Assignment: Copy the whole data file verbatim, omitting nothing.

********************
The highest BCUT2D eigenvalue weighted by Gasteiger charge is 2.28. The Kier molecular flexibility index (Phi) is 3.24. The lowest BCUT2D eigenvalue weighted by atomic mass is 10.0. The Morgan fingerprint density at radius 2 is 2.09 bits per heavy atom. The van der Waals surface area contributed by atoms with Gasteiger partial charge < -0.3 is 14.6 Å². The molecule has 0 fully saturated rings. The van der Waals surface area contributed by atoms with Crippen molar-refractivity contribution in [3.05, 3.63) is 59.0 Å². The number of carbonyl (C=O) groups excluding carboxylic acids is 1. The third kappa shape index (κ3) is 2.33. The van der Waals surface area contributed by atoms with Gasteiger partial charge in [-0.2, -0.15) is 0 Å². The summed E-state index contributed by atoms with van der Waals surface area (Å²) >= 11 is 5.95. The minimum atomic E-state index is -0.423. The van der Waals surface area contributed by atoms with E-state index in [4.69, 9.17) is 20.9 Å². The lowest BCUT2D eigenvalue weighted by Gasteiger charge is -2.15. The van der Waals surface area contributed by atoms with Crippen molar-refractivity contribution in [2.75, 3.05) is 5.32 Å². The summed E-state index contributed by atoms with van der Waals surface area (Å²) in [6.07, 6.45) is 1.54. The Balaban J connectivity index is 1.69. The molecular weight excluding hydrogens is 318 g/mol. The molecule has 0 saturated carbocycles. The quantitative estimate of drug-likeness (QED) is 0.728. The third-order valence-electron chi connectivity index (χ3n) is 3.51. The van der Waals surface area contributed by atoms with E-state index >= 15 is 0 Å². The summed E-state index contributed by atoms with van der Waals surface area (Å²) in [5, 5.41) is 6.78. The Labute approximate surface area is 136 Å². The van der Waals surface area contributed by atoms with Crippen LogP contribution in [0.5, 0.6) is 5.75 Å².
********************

The highest BCUT2D eigenvalue weighted by Gasteiger charge is 2.28. The Kier molecular flexibility index (Phi) is 3.24. The lowest BCUT2D eigenvalue weighted by atomic mass is 10.0. The Morgan fingerprint density at radius 2 is 2.09 bits per heavy atom. The van der Waals surface area contributed by atoms with Gasteiger partial charge < -0.3 is 14.6 Å². The molecule has 0 fully saturated rings. The van der Waals surface area contributed by atoms with Crippen molar-refractivity contribution in [3.05, 3.63) is 59.0 Å². The number of carbonyl (C=O) groups excluding carboxylic acids is 1. The third kappa shape index (κ3) is 2.33. The van der Waals surface area contributed by atoms with Gasteiger partial charge in [-0.2, -0.15) is 0 Å². The summed E-state index contributed by atoms with van der Waals surface area (Å²) >= 11 is 5.95. The minimum atomic E-state index is -0.423. The van der Waals surface area contributed by atoms with E-state index in [4.69, 9.17) is 20.9 Å². The lowest BCUT2D eigenvalue weighted by Gasteiger charge is -2.15. The van der Waals surface area contributed by atoms with Crippen molar-refractivity contribution in [2.75, 3.05) is 5.32 Å². The summed E-state index contributed by atoms with van der Waals surface area (Å²) in [6.07, 6.45) is 1.54. The Balaban J connectivity index is 1.69. The molecular weight excluding hydrogens is 318 g/mol. The molecule has 0 saturated carbocycles. The quantitative estimate of drug-likeness (QED) is 0.728. The third-order valence-electron chi connectivity index (χ3n) is 3.51. The van der Waals surface area contributed by atoms with E-state index >= 15 is 0 Å². The summed E-state index contributed by atoms with van der Waals surface area (Å²) in [5, 5.41) is 6.78. The Labute approximate surface area is 136 Å². The van der Waals surface area contributed by atoms with Crippen LogP contribution in [0.5, 0.6) is 5.75 Å².